Objective: To compare outcomes of treating complicated skin and skin structure infections (cSSSI) caused by methicillin-resistant Staphylococcus aureus (MRSA) with linezolid versus vancomycin in diabetic and non-diabetic patients.
Methods: We pooled data from three prospective clinical trials in which 1056 patients were randomized to receive either linezolid (intravenous (IV) or oral) or vancomycin (IV) every 12h, for 7-28 days.
Results: Diabetic (n=349) and non-diabetic patients (n=707) had comparable demographics and co-morbidities. Clinical success rates were lower in diabetic than in non-diabetic patients (72.3% and 85.8%, respectively). Overall, non-diabetic patients had a shorter adjusted mean length of stay (LOS) compared with diabetic patients (8.2 and 10.7 days, respectively; p<0.0001). Among diabetic patients, rates were comparable with linezolid and vancomycin treatment for clinical success (74% and 71%, respectively) and microbiological success (60% and 54%, respectively). Among non-diabetic patients, clinical and microbiological success rates were higher in linezolid- than in vancomycin-treated patients (90% and 81%, respectively, and 78% and 65%, respectively). Rates of drug-related adverse events were comparable in diabetic and non-diabetic patients and with linezolid and vancomycin treatment. Adjusted mean LOS was shorter with linezolid than with vancomycin treatment in diabetic patients (9.5 and 11.7 days, respectively; p=0.03) and non-diabetic patients (7.6 and 8.9 days, respectively; p=0.02).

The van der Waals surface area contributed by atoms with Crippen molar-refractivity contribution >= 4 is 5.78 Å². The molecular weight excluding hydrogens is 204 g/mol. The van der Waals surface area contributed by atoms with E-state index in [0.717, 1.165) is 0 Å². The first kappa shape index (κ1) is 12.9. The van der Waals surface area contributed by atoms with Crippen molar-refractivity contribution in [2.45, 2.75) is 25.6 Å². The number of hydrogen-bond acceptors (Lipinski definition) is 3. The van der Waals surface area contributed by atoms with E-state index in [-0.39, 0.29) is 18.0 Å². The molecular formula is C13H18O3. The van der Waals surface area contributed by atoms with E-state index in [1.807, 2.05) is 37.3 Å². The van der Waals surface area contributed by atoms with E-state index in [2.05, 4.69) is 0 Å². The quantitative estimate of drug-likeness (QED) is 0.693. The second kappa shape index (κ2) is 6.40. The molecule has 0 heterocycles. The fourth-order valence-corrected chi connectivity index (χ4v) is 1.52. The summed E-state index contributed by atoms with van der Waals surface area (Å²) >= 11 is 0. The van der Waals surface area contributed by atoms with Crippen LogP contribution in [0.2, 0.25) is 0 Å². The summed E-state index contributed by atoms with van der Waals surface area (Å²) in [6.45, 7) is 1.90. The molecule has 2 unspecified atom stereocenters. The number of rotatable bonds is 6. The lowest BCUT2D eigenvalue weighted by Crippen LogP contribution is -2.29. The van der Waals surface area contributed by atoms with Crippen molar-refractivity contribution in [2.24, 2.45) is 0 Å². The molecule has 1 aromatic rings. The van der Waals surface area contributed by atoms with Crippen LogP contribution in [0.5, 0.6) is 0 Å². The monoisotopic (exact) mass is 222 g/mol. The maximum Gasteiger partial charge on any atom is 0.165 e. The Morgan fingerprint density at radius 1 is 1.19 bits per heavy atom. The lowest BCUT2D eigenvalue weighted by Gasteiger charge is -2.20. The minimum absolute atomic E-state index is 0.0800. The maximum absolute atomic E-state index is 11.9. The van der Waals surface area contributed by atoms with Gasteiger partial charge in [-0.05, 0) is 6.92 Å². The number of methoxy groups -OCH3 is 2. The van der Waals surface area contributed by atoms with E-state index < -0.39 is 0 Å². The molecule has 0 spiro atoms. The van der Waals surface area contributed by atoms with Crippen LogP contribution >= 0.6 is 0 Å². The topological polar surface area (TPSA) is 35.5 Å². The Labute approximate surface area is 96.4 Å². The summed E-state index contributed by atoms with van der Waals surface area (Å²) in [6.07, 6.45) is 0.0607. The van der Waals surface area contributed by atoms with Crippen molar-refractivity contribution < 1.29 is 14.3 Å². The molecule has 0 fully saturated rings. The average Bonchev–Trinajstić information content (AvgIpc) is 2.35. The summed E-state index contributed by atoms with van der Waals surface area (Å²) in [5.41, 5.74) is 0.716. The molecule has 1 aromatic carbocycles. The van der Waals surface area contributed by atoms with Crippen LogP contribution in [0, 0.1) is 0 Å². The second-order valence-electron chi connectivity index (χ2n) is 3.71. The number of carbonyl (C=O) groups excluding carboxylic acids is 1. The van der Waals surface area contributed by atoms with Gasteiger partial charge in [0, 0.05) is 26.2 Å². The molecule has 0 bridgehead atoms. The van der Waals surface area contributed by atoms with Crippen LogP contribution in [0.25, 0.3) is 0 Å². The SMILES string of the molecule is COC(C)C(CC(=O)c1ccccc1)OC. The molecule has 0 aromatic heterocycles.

Conclusions: Clinical success rates were lower in diabetic than non-diabetic patients with cSSSI caused by MRSA. Comparing linezolid and vancomycin, clinical and microbiological success rates were comparable in diabetic patients, but were better for linezolid than for vancomycin in non-diabetic patients.
Copyright © 2010. Published by Elsevier Ltd.